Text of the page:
Belton House
  • Burghley House
    Burghley house is the largest and grandest of the first Elizabethan Age. Built and mostly designed by William Cecil, Lord High Treasurer of England, between 1565 and 1587, the house is a family home for his descendants to this day.
    Burghley House
  • Church Farm Museum
    Take an unhurried stroll into a bygone era. Discover the tranquil and friendly atmosphere of this Lincolnshire Farm Museum.
    Church Farm Museum
  • Doddington Hall and Gardens
    Doddington Hall stands today exactly as it was built with its walled gardens, gatehouse and family church.
    Doddington Hall and Gardens
  • Elsham Hall Gardens and Country Park
    The beautiful lakeside gardens at Elsham Hall were founded by Captain and Mrs Elwes in 1970 to encourage a wider understanding of natural history, the arts and rural crafts and provide an enjoyable and educational day out for all the family.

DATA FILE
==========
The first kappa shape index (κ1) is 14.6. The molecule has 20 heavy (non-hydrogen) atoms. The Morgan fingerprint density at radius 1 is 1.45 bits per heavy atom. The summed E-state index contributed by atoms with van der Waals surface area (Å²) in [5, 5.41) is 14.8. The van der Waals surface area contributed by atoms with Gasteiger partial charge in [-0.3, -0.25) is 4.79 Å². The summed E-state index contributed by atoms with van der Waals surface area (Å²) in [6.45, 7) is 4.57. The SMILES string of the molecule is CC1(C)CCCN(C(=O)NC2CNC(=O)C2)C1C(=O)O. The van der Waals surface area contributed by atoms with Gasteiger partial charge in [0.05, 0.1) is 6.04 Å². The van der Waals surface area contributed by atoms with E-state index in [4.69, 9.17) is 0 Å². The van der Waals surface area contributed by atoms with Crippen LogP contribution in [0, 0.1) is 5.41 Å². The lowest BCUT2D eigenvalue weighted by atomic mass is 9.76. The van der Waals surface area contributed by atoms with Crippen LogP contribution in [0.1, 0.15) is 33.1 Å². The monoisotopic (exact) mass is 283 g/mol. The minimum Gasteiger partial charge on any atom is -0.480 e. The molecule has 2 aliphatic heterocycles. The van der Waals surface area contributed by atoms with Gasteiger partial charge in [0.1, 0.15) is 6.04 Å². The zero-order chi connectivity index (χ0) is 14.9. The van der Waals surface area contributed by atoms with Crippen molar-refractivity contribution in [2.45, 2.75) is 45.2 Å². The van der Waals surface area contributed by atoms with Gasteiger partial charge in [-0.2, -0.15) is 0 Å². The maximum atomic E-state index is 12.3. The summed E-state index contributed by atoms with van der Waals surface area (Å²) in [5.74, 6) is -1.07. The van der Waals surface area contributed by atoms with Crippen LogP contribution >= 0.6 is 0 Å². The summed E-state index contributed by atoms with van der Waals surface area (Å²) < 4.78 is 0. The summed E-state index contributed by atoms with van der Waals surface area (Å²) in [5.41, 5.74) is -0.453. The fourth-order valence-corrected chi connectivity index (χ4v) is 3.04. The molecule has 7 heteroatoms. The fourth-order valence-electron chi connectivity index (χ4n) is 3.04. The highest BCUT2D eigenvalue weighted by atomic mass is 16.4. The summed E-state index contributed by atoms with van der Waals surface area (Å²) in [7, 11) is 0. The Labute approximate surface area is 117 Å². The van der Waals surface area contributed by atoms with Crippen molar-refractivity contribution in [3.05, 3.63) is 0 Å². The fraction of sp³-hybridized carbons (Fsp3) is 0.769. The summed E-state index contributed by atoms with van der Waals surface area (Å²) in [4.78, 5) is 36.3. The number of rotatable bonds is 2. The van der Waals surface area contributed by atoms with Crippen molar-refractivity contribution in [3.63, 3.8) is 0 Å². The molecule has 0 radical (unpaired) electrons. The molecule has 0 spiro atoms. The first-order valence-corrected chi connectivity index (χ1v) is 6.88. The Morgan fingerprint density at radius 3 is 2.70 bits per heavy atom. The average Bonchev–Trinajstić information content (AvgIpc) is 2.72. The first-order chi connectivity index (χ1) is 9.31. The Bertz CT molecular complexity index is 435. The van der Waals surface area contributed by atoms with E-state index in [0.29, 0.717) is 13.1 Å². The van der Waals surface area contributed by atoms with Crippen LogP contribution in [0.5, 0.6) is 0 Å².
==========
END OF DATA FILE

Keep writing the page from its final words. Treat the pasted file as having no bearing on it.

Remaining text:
• Epworth Old Rectory
    Samuel Wesley, the Rector of Epworth, built the house in 1709 after fire had destroyed the earlier building from which his son, John was rescued as a 'brand plucked from the burning'.
    Epworth Old Rectory
  • Grimsthorpe Castle
    Grimsthorpe has been the home of the de Eresby family since 1516, when it was granted by Henry VIII to the 10th Baron Willoughby de Eresby on the occasion of his marriage to Maria de Salinas, kinswoman and lady-in-waiting to Queen Catherine of Aragon.
    Grimsthorpe Castle
  • Gunby Hall
    Described by Tennyson as a haunt of ancient peace, Gunby Hall is in one of the most remote corners of England, at the tip of the Lincolnshire Wolds.
    Gunby Hall
  • Lincoln Castle
    In 1068, two years after the battle of Hastings, William the Conqueror began building Lincoln Castle on a site occupied since Roman times.
    Lincoln Castle
  • Museum of Lincolnshire Life